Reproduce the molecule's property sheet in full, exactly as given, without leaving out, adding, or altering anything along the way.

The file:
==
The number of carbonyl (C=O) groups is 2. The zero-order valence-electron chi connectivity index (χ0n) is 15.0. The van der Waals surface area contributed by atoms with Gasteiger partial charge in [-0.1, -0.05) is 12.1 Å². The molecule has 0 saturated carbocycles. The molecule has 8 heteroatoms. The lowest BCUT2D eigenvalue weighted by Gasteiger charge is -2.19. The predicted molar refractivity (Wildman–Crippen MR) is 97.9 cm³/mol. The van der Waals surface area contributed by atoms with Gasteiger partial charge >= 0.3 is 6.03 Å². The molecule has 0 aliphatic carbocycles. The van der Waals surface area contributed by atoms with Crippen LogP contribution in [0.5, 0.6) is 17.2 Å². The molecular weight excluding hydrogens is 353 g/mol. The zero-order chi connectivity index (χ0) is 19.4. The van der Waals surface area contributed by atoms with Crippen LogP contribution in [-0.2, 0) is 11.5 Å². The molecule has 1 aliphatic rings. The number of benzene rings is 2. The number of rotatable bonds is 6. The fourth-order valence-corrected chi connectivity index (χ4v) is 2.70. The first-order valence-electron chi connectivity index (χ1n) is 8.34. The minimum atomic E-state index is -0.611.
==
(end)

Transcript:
The number of carbonyl (C=O) groups is 2. The zero-order valence-electron chi connectivity index (χ0n) is 15.0. The van der Waals surface area contributed by atoms with Gasteiger partial charge in [-0.1, -0.05) is 12.1 Å². The molecule has 0 saturated carbocycles. The molecule has 8 heteroatoms. The lowest BCUT2D eigenvalue weighted by Gasteiger charge is -2.19. The predicted molar refractivity (Wildman–Crippen MR) is 97.9 cm³/mol. The van der Waals surface area contributed by atoms with Gasteiger partial charge >= 0.3 is 6.03 Å². The molecule has 0 aliphatic carbocycles. The van der Waals surface area contributed by atoms with Crippen LogP contribution in [0.5, 0.6) is 17.2 Å². The molecular weight excluding hydrogens is 353 g/mol. The zero-order chi connectivity index (χ0) is 19.4. The van der Waals surface area contributed by atoms with Crippen LogP contribution in [-0.2, 0) is 11.5 Å². The molecule has 1 aliphatic rings. The number of benzene rings is 2. The number of rotatable bonds is 6. The fourth-order valence-corrected chi connectivity index (χ4v) is 2.70. The first-order valence-electron chi connectivity index (χ1n) is 8.34. The minimum atomic E-state index is -0.611.